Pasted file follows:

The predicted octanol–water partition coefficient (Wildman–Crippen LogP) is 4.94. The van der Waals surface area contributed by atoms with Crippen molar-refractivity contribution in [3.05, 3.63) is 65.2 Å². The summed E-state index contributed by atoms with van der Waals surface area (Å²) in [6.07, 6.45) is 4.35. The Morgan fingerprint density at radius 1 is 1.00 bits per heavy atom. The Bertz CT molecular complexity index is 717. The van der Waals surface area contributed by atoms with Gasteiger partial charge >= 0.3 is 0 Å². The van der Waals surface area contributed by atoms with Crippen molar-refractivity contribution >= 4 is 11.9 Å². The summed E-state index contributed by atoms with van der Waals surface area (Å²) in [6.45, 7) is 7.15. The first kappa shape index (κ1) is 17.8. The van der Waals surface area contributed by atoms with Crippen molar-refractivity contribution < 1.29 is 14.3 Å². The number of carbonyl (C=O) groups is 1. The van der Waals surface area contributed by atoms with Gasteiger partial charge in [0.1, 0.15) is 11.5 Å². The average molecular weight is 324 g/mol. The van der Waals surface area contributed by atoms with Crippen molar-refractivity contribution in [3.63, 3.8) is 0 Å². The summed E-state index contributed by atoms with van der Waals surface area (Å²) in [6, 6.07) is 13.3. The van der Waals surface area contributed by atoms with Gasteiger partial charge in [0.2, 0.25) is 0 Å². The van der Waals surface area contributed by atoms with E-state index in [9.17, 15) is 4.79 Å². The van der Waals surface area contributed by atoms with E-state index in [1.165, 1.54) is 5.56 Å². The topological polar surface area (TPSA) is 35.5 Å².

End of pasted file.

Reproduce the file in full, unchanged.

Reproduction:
The predicted octanol–water partition coefficient (Wildman–Crippen LogP) is 4.94. The van der Waals surface area contributed by atoms with Crippen molar-refractivity contribution in [3.05, 3.63) is 65.2 Å². The summed E-state index contributed by atoms with van der Waals surface area (Å²) in [6.07, 6.45) is 4.35. The Morgan fingerprint density at radius 1 is 1.00 bits per heavy atom. The Bertz CT molecular complexity index is 717. The van der Waals surface area contributed by atoms with Gasteiger partial charge >= 0.3 is 0 Å². The van der Waals surface area contributed by atoms with Crippen molar-refractivity contribution >= 4 is 11.9 Å². The summed E-state index contributed by atoms with van der Waals surface area (Å²) in [6.45, 7) is 7.15. The first kappa shape index (κ1) is 17.8. The van der Waals surface area contributed by atoms with Crippen molar-refractivity contribution < 1.29 is 14.3 Å². The number of carbonyl (C=O) groups is 1. The van der Waals surface area contributed by atoms with Gasteiger partial charge in [0.1, 0.15) is 11.5 Å². The average molecular weight is 324 g/mol. The van der Waals surface area contributed by atoms with Crippen molar-refractivity contribution in [3.63, 3.8) is 0 Å². The summed E-state index contributed by atoms with van der Waals surface area (Å²) in [6, 6.07) is 13.3. The van der Waals surface area contributed by atoms with Gasteiger partial charge in [0.2, 0.25) is 0 Å². The van der Waals surface area contributed by atoms with E-state index in [9.17, 15) is 4.79 Å². The van der Waals surface area contributed by atoms with E-state index in [1.165, 1.54) is 5.56 Å². The topological polar surface area (TPSA) is 35.5 Å².